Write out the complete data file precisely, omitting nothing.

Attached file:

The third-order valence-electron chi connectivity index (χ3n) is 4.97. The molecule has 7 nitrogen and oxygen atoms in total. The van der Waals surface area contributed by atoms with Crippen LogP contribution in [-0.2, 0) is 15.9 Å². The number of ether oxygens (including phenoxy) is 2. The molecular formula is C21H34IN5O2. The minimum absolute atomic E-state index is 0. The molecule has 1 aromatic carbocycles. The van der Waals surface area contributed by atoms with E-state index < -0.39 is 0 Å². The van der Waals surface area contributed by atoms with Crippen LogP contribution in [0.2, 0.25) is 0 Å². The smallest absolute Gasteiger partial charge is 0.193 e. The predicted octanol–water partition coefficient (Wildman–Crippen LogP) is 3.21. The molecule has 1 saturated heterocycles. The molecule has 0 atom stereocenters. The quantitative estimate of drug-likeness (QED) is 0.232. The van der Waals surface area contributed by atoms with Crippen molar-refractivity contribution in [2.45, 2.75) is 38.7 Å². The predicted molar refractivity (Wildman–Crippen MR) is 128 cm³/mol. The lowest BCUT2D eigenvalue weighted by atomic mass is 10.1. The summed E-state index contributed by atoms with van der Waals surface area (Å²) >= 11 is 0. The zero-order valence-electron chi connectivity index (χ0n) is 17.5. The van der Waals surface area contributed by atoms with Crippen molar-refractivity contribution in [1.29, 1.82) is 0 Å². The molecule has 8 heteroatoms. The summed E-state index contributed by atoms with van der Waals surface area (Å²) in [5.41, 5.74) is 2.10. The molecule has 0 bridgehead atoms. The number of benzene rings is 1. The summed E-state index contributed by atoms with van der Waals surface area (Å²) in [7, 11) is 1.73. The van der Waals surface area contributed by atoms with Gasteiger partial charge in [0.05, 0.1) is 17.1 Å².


The third-order valence-electron chi connectivity index (χ3n) is 4.97. The molecule has 7 nitrogen and oxygen atoms in total. The van der Waals surface area contributed by atoms with Crippen LogP contribution in [-0.2, 0) is 15.9 Å². The number of ether oxygens (including phenoxy) is 2. The molecular formula is C21H34IN5O2. The minimum absolute atomic E-state index is 0. The molecule has 1 aromatic carbocycles. The van der Waals surface area contributed by atoms with E-state index < -0.39 is 0 Å². The van der Waals surface area contributed by atoms with Crippen LogP contribution in [0.2, 0.25) is 0 Å². The smallest absolute Gasteiger partial charge is 0.193 e. The predicted octanol–water partition coefficient (Wildman–Crippen LogP) is 3.21. The molecule has 1 saturated heterocycles. The molecule has 0 atom stereocenters. The quantitative estimate of drug-likeness (QED) is 0.232. The van der Waals surface area contributed by atoms with Crippen molar-refractivity contribution in [2.45, 2.75) is 38.7 Å². The predicted molar refractivity (Wildman–Crippen MR) is 128 cm³/mol. The lowest BCUT2D eigenvalue weighted by atomic mass is 10.1. The summed E-state index contributed by atoms with van der Waals surface area (Å²) >= 11 is 0. The zero-order valence-electron chi connectivity index (χ0n) is 17.5. The van der Waals surface area contributed by atoms with Crippen molar-refractivity contribution in [1.29, 1.82) is 0 Å². The molecule has 8 heteroatoms. The summed E-state index contributed by atoms with van der Waals surface area (Å²) in [5.41, 5.74) is 2.10. The molecule has 0 bridgehead atoms. The number of benzene rings is 1. The summed E-state index contributed by atoms with van der Waals surface area (Å²) in [7, 11) is 1.73. The van der Waals surface area contributed by atoms with Gasteiger partial charge in [0.05, 0.1) is 17.1 Å².